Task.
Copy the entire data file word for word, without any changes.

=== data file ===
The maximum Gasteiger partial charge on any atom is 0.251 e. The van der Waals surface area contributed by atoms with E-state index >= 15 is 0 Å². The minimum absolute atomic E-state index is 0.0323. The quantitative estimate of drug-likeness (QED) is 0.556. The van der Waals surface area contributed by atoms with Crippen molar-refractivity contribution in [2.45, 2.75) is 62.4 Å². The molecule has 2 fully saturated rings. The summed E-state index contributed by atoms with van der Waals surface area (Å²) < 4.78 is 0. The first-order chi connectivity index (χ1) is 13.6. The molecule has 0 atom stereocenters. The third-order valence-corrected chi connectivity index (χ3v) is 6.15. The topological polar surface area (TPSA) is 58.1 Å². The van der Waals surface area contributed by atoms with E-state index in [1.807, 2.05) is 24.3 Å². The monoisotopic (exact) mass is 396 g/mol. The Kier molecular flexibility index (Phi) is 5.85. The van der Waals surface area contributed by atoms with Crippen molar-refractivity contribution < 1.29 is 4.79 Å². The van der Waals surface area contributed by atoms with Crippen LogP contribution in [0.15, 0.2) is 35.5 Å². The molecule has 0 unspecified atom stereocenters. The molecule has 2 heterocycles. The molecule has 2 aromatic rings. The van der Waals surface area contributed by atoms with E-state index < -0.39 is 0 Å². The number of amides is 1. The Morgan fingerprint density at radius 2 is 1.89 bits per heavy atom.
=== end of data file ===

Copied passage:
The maximum Gasteiger partial charge on any atom is 0.251 e. The van der Waals surface area contributed by atoms with E-state index >= 15 is 0 Å². The minimum absolute atomic E-state index is 0.0323. The quantitative estimate of drug-likeness (QED) is 0.556. The van der Waals surface area contributed by atoms with Crippen molar-refractivity contribution in [2.45, 2.75) is 62.4 Å². The molecule has 2 fully saturated rings. The summed E-state index contributed by atoms with van der Waals surface area (Å²) < 4.78 is 0. The first-order chi connectivity index (χ1) is 13.6. The molecule has 0 atom stereocenters. The third-order valence-corrected chi connectivity index (χ3v) is 6.15. The topological polar surface area (TPSA) is 58.1 Å². The van der Waals surface area contributed by atoms with E-state index in [1.807, 2.05) is 24.3 Å². The monoisotopic (exact) mass is 396 g/mol. The Kier molecular flexibility index (Phi) is 5.85. The van der Waals surface area contributed by atoms with Crippen molar-refractivity contribution < 1.29 is 4.79 Å². The van der Waals surface area contributed by atoms with Crippen LogP contribution in [0.15, 0.2) is 35.5 Å². The molecule has 0 unspecified atom stereocenters. The molecule has 2 heterocycles. The molecule has 2 aromatic rings. The van der Waals surface area contributed by atoms with E-state index < -0.39 is 0 Å². The number of amides is 1. The Morgan fingerprint density at radius 2 is 1.89 bits per heavy atom.